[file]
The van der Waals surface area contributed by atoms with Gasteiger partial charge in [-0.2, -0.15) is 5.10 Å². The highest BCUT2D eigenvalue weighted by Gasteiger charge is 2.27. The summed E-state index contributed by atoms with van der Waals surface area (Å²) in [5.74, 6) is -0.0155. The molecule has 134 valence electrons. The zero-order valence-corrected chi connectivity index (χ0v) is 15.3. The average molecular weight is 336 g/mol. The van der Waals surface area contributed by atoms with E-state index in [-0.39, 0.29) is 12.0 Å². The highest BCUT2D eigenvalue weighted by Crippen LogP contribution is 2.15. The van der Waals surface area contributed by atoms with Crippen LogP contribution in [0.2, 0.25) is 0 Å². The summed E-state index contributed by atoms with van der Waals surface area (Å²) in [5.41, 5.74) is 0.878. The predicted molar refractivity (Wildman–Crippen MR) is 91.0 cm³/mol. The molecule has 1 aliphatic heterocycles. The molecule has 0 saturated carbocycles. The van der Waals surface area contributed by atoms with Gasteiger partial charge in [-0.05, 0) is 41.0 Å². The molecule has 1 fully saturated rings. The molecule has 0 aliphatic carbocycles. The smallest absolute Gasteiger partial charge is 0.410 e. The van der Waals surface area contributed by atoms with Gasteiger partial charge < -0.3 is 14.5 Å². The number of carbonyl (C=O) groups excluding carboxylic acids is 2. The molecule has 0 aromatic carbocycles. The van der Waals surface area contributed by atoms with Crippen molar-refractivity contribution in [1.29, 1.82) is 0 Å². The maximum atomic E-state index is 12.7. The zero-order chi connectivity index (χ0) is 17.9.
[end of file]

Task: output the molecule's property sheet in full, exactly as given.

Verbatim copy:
The van der Waals surface area contributed by atoms with Gasteiger partial charge in [-0.2, -0.15) is 5.10 Å². The highest BCUT2D eigenvalue weighted by Gasteiger charge is 2.27. The summed E-state index contributed by atoms with van der Waals surface area (Å²) in [5.74, 6) is -0.0155. The molecule has 134 valence electrons. The zero-order valence-corrected chi connectivity index (χ0v) is 15.3. The average molecular weight is 336 g/mol. The van der Waals surface area contributed by atoms with E-state index in [-0.39, 0.29) is 12.0 Å². The highest BCUT2D eigenvalue weighted by Crippen LogP contribution is 2.15. The van der Waals surface area contributed by atoms with Crippen LogP contribution in [0.2, 0.25) is 0 Å². The summed E-state index contributed by atoms with van der Waals surface area (Å²) in [5.41, 5.74) is 0.878. The predicted molar refractivity (Wildman–Crippen MR) is 91.0 cm³/mol. The molecule has 1 aliphatic heterocycles. The molecule has 0 saturated carbocycles. The van der Waals surface area contributed by atoms with Gasteiger partial charge in [-0.05, 0) is 41.0 Å². The molecule has 1 fully saturated rings. The molecule has 0 aliphatic carbocycles. The smallest absolute Gasteiger partial charge is 0.410 e. The van der Waals surface area contributed by atoms with Gasteiger partial charge < -0.3 is 14.5 Å². The number of carbonyl (C=O) groups excluding carboxylic acids is 2. The molecule has 0 aromatic carbocycles. The van der Waals surface area contributed by atoms with Crippen molar-refractivity contribution in [1.29, 1.82) is 0 Å². The maximum atomic E-state index is 12.7. The zero-order chi connectivity index (χ0) is 17.9.